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Ertl, Rohde, and Selzer (J. Med. Chem., 43:3714-3717, 2000) published an algorithm for fast molecular polar surface area (PSA). Part of it involves summing up partial surface values based on fragment contributions. Each fragment corresponds to a SMARTS match.


The goal of this task is get an idea of how to do a set of SMARTS matches when the data comes in from an external table. In this case it's a data table from TJ O'Donnell's CHORD chemistry extension for PostgreSQL, listed at http://www.gnova.com/book/tpsa.tab and available for use here with permission. Each line in the file contains three tab-separated fields. The first line is the header. The other lines define a fragment contribution. The first field is the partial surface area contribution, for each SMARTS pattern match defined in the second column. The last column is a comment. Note that the first SMARTS definition contains a typo, it should be "[N+0;H0;D1;v3]" instead of "[N0;H0;D1;v3]".

To compute the topological polar surface area (for purposes of this task) of a given structure, take the sum over all fragment contributions, weighted by the number of times that fragment matches.

ImplementationEdit

Write a function or method named "TPSA" which gets its data from the file "tpsa.tab". The function should take a molecule record as input, and return the TPSA value as a float. Use the function to calculate the TPSA of "CN2C(=O)N(C)C(=O)C1=C2N=CN1C". The answer should be 61.82, which agrees exactly with Ertl's online TPSA tool but not with PubChem's value of 58.4.

Indigo/PythonEdit

import sys
import collections
import indigo
 
indigo = indigo.Indigo()
 
# Some place to store the pattern defintions
Pattern = collections.namedtuple("Pattern", ["value", "subsearch"])
patterns = []
 
# Get the patterns from the tpsa.tab file, ignoring the header line
for line in open("tpsa.tab").readlines()[1:]:
    # Extract the fields
    value, smarts, comment = line.split("\t")
 
    subsearch = indigo.loadSmarts(smarts)
 
    # Store for later use
    patterns.append( Pattern(float(value), subsearch) )
 
# Helper function to count how many times a substructure matches
def count_matches(subsearch, mol):
    return indigo.countSubstructureMatches(subsearch, mol)
 
def TPSA(mol):
    "Compute the topological polar surface area of a molecule"
    return sum(count_matches(pattern.subsearch, mol)*pattern.value
                   for pattern in patterns)
 
# Test it with the reference structure
mol = indigo.loadMolecule("CN2C(=O)N(C)C(=O)C1=C2N=CN1C")
print TPSA(mol)

OpenBabel/RubabelEdit

require 'rubabel'
lines = IO.readlines("tpsa.tab")
header = lines.shift
@patterns = lines.map {|line| line.chomp.split("\t") }
 
def TPSA(mol)
  @patterns.inject(0.0) {|s,p| s + p[0].to_f * mol.matches(p[1], false).size }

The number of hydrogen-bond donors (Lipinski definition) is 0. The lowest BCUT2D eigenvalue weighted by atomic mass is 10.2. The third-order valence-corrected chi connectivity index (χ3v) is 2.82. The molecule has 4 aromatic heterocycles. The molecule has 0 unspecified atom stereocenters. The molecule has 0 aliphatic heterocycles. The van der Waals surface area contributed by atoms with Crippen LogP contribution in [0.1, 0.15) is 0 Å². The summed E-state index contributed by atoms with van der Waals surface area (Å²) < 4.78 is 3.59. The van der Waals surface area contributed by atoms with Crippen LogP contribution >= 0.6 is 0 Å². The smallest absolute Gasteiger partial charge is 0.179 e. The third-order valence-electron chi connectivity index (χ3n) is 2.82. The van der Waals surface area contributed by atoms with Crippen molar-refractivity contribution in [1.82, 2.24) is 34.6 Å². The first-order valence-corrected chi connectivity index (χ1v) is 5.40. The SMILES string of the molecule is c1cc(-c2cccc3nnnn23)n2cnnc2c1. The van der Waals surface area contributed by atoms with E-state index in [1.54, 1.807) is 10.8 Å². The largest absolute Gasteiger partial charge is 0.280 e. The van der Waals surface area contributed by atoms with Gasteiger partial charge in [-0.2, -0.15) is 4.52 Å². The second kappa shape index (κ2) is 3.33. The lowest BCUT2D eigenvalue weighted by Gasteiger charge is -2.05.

end
 
puts TPSA( Rubabel["CN2C(=O)N(C)C(=O)C1=C2N=CN1C"] )

OpenEye/PythonEdit

from openeye.oechem import *
import collections
 
# Some place to store the pattern defintions
Pattern = collections.namedtuple("Pattern", ["value", "subsearch"])
patterns = []
 
# Get the patterns from the tpsa.tab file, ignoring the header line
for line in open("tpsa.tab").readlines()[1:]:
    # Extract the fields
    value, smarts, comment = line.split("\t")
 
    # Use the SMARTS to define a subsearch object
    subsearch = OESubSearch(smarts)
 
    # Store for later use
    patterns.append( Pattern(float(value), subsearch) )
 
# Helper function to count how many times a substructure matches
def count_matches(subsearch, mol):
    return sum(1 for match in subsearch.Match(mol))
 
def TPSA(mol):
    "Compute the topological polar surface area of a molecule"
    return sum(count_matches(pattern.subsearch, mol)*pattern.value
                   for pattern in patterns)
 
# Test it with the reference structure
mol = OEGraphMol()
OEParseSmiles(mol, "CN2C(=O)N(C)C(=O)C1=C2N=CN1C")
print TPSA(mol)

RDKit/PythonEdit

from rdkit import Chem
import collections
 
# Some place to store the pattern defintions
Pattern = collections.namedtuple("Pattern", ["value", "subsearch"])
patterns = []
 
# Get the patterns from the tpsa.tab file, ignoring the header line
for line in open("tpsa.tab").readlines()[1:]:
    # Extract the fields
    value, smarts, comment = line.split("\t")
 
    # Use the SMARTS to define a subsearch object
    subsearch = Chem.MolFromSmarts(smarts)
 
    # Store for later use
    patterns.append( Pattern(float(value), subsearch) )
 
# Helper function to count how many times a substructure matches
def count_matches(subsearch, mol):
    return len(mol.GetSubstructMatches(subsearch))
 
def TPSA(mol):
    "Compute the topological polar surface area of a molecule"
    return sum(count_matches(pattern.subsearch, mol)*pattern.value
                   for pattern in patterns)
 
# Test it with the reference structure
mol = Chem.MolFromSmiles("CN2C(=O)N(C)C(=O)C1=C2N=CN1C")
print TPSA(mol)

Cactvs/TclEdit

set cactvs(aromaticity_model) daylight
set eh [ens create CN2C(=O)N(C)C(=O)C1=C2N=CN1C]
set tpsa 0.0
table loop [table read tpsa.tab] row {
    lassign $row v smarts
    set tpsa [expr $tpsa+[match ss -charge 1 -mode distinct $smarts $eh]*$v]
}
puts $tpsa

The table reader needs no detailed instructions - it automatically and correctly analyzes the structure of the parameter file.

We need to switch the aromaticity model to the decidedly weird Daylight definition to get the requested result. Cactvs by default does not think that exocyclic keto groups are compatible with aromaticity. With its own model, the result is a familiar 58.44 (and that is no coincidence).

Cactvs/PythonEdit

cactvs['aromaticity_model']='daylight'
e=Ens('CN2C(=O)N(C)C(=O)C1=C2N=CN1C')
tpsa=0.0
for row in Table.Read('tpsa.tab'):
   tpsa +=match('ss',row[1],e,charge=True,mode='distinct')*row[0]
print(tpsa)

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